By Michael Caples -
The hockey world lost an iconic voice today, as the Red Wings’ legendary radio, TV, and public-address announcer Budd Lynch passed away at age 95.
Lynch was the longest-tenured employee in Red Wings history, having worked for the team in various capacities for 63 years. He is best known for being the radio and TV play-by-play voice of the Wings for 25 years, and the public-address announcer since 1985.
“Budd Lynch was a dear member of the Detroit Red Wings family and legendary icon of our community,” said Red Wings’ owner Mike Ilitch in a statement released by the Red Wings. “Hearing Budd’s voice on the radio and over the public address at Joe Louis Arena was something that every Red Wings fan looked forward to and loved. His calm, friendly and distinguished voice was symbolic of who Budd was as a person. He always had a smile on his face, an upbeat spark in his voice and a kind and encouraging word for everyone he met. The Red Wings, our fans and the entire hockey world will miss Budd’s renowned voice, but most of all we will miss a dear friend. Marian and I, and our entire organization, extend our deepest sympathies to Budd’s daughters, loved ones and the entire Lynch family.”
Born in Windsor, Ont., on Aug. 7, 1917, Lynch volunteered for the Canadian Army during World War II, where he lost his right arm and shoulder from enemy fire shortly after the D-Day invasion at Normandy. Until the conclusion of the war, he worked for BBC radio, utilizing the skills he developed after working for local stations in Hamilton, Ont., after high school.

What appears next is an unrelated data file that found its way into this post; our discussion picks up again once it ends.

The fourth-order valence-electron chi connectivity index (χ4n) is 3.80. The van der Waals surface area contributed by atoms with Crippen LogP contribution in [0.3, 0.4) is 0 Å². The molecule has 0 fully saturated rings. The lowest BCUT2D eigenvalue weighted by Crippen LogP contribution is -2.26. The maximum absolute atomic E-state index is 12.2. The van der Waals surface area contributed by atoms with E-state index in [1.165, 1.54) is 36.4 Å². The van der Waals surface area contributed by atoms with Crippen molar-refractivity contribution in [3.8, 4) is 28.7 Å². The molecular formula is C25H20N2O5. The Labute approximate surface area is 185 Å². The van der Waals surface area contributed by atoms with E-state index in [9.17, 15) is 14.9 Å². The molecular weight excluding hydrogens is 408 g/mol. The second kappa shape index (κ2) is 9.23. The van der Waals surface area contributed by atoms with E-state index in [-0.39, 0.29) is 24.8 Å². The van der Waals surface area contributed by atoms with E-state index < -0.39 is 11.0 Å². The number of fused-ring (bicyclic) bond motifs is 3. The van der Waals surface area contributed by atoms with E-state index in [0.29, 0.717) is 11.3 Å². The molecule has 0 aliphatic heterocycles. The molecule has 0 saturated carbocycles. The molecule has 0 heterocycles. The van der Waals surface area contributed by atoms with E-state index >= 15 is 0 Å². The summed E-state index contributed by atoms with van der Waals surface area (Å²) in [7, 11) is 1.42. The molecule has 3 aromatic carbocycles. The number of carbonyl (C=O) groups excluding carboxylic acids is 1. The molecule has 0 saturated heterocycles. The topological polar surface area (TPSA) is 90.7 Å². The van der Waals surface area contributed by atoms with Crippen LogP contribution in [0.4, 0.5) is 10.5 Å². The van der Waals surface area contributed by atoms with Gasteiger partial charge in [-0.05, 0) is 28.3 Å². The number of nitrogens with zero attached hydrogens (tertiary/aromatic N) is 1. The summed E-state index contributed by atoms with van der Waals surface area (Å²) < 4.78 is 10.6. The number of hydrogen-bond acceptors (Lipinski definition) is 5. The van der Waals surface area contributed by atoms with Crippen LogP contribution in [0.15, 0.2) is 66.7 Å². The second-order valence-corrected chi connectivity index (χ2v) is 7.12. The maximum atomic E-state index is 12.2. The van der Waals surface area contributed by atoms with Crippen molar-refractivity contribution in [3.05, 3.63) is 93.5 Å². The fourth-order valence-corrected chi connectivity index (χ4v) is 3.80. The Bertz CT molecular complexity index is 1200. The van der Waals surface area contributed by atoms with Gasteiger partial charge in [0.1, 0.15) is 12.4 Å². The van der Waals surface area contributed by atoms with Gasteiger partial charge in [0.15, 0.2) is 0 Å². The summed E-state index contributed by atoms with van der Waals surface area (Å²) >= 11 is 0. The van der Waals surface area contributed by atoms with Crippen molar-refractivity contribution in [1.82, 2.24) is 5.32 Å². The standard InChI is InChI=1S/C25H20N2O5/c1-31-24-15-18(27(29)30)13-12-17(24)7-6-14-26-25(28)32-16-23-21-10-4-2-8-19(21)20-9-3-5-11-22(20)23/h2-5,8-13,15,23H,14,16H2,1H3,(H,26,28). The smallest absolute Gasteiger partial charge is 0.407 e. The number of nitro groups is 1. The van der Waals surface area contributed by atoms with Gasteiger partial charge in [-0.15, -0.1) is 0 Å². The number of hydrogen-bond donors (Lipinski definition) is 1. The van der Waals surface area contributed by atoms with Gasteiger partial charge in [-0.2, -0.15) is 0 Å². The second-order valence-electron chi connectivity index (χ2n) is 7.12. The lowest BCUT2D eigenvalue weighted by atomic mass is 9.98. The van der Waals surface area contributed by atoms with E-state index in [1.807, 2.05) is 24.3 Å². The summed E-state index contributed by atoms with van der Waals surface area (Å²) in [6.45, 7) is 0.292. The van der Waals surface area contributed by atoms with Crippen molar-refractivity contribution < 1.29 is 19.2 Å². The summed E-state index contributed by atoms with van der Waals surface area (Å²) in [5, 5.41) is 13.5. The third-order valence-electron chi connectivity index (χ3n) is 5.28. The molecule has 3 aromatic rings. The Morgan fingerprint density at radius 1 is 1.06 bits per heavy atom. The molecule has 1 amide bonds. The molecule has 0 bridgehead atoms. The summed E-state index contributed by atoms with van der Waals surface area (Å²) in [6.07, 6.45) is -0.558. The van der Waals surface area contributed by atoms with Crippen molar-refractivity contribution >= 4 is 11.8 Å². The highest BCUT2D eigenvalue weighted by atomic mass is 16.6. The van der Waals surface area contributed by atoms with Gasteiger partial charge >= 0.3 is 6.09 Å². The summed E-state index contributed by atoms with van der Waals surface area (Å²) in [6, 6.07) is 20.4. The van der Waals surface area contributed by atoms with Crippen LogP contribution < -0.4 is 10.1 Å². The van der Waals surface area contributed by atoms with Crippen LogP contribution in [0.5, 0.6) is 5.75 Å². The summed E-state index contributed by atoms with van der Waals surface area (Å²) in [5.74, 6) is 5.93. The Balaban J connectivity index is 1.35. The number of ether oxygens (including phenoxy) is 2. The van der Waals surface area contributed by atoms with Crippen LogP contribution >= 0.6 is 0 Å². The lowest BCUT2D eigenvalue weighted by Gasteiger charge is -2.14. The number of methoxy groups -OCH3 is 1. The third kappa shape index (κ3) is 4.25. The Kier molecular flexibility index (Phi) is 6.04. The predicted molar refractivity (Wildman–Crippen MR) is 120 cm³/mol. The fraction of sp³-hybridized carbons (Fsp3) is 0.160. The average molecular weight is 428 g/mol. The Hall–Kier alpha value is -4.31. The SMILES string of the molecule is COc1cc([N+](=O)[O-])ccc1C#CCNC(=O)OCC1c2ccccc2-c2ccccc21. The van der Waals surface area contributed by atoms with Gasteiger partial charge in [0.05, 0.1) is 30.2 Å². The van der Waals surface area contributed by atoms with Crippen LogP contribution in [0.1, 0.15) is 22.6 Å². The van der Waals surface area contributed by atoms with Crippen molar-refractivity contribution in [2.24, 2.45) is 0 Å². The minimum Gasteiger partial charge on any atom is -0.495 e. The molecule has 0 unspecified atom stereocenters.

His skills behind the broadcast mic eventually landed him the Foster Hewitt Memorial Award at the Hockey Hall of Fame, given to people with outstanding careers in broadcasting hockey.
Over his 63 years with the Red Wings, Lynch became one of the faces of the Hockeytown.
“Budd Lynch will forever be synonymous with the Detroit Red Wings,” said Red Wings GM Ken Holland. “He experienced it all in his 63 years with the organization – from the glory days of Howe, Lindsay, Abel and Delvecchio all the way to the championship runs of Yzerman and Lidstrom. He had a vast knowledge of the game and the stories he could tell would have anyone who loves the sport mesmerized for hours. Budd was one-of-a-kind, not only in his talents as a broadcaster, but in the way he lived his life and the upbeat attitude he always carried. He will be sorely missed by everyone in the Red Wings family.”
NHL commissioner Gary Bettman released the following statement on Lynch’s passing:
“Budd Lynch had seen so much Red Wings history, had become so much a part of their heritage, that no visit to Joe Louis Arena for a Red Wings home game felt truly ‘official’ without hearing his voice. The National Hockey League mourns the passing of a war hero, a Hall of Famer and an outstanding ambassador for the game. We send heartfelt condolences to his family, the Red Wings and their fans.”